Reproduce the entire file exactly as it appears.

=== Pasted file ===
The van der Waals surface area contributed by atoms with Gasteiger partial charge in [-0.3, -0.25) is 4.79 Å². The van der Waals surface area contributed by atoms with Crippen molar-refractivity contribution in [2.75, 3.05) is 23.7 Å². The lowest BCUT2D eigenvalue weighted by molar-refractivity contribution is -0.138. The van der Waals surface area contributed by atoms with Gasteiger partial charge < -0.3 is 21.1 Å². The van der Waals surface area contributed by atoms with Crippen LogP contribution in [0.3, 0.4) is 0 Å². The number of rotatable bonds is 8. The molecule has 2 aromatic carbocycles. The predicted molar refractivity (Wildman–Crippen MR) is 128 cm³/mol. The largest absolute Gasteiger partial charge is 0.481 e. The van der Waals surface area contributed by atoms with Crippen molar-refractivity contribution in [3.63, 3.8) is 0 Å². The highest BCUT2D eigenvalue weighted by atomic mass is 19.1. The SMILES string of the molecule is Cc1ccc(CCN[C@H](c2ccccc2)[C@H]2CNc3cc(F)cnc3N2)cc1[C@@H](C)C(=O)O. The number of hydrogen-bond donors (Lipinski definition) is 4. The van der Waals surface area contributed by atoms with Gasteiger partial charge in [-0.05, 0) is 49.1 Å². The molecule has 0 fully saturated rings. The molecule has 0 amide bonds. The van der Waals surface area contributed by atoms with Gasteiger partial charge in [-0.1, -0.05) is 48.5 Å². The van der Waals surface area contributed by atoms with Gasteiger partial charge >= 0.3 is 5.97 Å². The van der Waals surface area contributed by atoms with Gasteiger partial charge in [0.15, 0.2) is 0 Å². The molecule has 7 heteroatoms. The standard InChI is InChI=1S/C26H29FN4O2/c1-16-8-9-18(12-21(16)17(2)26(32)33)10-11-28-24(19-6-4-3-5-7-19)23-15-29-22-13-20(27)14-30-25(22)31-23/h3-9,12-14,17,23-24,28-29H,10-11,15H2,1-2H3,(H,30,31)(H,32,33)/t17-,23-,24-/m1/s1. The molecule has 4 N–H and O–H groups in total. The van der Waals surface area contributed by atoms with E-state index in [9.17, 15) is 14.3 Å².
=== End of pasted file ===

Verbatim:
The van der Waals surface area contributed by atoms with Gasteiger partial charge in [-0.3, -0.25) is 4.79 Å². The van der Waals surface area contributed by atoms with Crippen molar-refractivity contribution in [2.75, 3.05) is 23.7 Å². The lowest BCUT2D eigenvalue weighted by molar-refractivity contribution is -0.138. The van der Waals surface area contributed by atoms with Gasteiger partial charge < -0.3 is 21.1 Å². The van der Waals surface area contributed by atoms with Crippen LogP contribution in [0.3, 0.4) is 0 Å². The number of rotatable bonds is 8. The molecule has 2 aromatic carbocycles. The predicted molar refractivity (Wildman–Crippen MR) is 128 cm³/mol. The largest absolute Gasteiger partial charge is 0.481 e. The van der Waals surface area contributed by atoms with Crippen molar-refractivity contribution in [3.63, 3.8) is 0 Å². The highest BCUT2D eigenvalue weighted by atomic mass is 19.1. The SMILES string of the molecule is Cc1ccc(CCN[C@H](c2ccccc2)[C@H]2CNc3cc(F)cnc3N2)cc1[C@@H](C)C(=O)O. The number of hydrogen-bond donors (Lipinski definition) is 4. The van der Waals surface area contributed by atoms with Gasteiger partial charge in [-0.05, 0) is 49.1 Å². The molecule has 0 fully saturated rings. The molecule has 0 amide bonds. The van der Waals surface area contributed by atoms with Gasteiger partial charge in [-0.1, -0.05) is 48.5 Å². The van der Waals surface area contributed by atoms with Gasteiger partial charge >= 0.3 is 5.97 Å². The van der Waals surface area contributed by atoms with Gasteiger partial charge in [0.15, 0.2) is 0 Å². The molecule has 7 heteroatoms. The standard InChI is InChI=1S/C26H29FN4O2/c1-16-8-9-18(12-21(16)17(2)26(32)33)10-11-28-24(19-6-4-3-5-7-19)23-15-29-22-13-20(27)14-30-25(22)31-23/h3-9,12-14,17,23-24,28-29H,10-11,15H2,1-2H3,(H,30,31)(H,32,33)/t17-,23-,24-/m1/s1. The molecule has 4 N–H and O–H groups in total. The van der Waals surface area contributed by atoms with E-state index in [9.17, 15) is 14.3 Å².